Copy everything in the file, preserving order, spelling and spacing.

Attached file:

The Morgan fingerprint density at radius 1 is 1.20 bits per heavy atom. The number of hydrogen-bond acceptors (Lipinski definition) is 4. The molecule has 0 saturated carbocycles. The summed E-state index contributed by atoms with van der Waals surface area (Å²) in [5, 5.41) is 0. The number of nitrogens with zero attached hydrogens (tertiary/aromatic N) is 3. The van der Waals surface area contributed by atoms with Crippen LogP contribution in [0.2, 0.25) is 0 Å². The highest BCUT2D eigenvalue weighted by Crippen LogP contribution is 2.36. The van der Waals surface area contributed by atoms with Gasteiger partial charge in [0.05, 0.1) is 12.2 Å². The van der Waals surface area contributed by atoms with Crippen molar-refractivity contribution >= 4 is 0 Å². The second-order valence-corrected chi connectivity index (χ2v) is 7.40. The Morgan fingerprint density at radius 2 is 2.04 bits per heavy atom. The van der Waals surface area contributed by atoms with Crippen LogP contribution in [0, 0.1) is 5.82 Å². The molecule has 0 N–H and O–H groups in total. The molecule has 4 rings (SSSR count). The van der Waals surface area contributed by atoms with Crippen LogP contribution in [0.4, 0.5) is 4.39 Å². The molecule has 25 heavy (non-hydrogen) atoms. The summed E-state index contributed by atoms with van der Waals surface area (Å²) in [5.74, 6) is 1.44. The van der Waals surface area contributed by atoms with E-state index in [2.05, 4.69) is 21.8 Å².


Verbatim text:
The Morgan fingerprint density at radius 1 is 1.20 bits per heavy atom. The number of hydrogen-bond acceptors (Lipinski definition) is 4. The molecule has 0 saturated carbocycles. The summed E-state index contributed by atoms with van der Waals surface area (Å²) in [5, 5.41) is 0. The number of nitrogens with zero attached hydrogens (tertiary/aromatic N) is 3. The van der Waals surface area contributed by atoms with Crippen LogP contribution in [0.2, 0.25) is 0 Å². The highest BCUT2D eigenvalue weighted by Crippen LogP contribution is 2.36. The van der Waals surface area contributed by atoms with Gasteiger partial charge in [0.05, 0.1) is 12.2 Å². The van der Waals surface area contributed by atoms with Crippen molar-refractivity contribution >= 4 is 0 Å². The second-order valence-corrected chi connectivity index (χ2v) is 7.40. The Morgan fingerprint density at radius 2 is 2.04 bits per heavy atom. The van der Waals surface area contributed by atoms with Crippen LogP contribution in [0, 0.1) is 5.82 Å². The molecule has 0 N–H and O–H groups in total. The molecule has 4 rings (SSSR count). The van der Waals surface area contributed by atoms with Crippen LogP contribution in [0.4, 0.5) is 4.39 Å². The molecule has 25 heavy (non-hydrogen) atoms. The summed E-state index contributed by atoms with van der Waals surface area (Å²) in [5.74, 6) is 1.44. The van der Waals surface area contributed by atoms with E-state index in [2.05, 4.69) is 21.8 Å².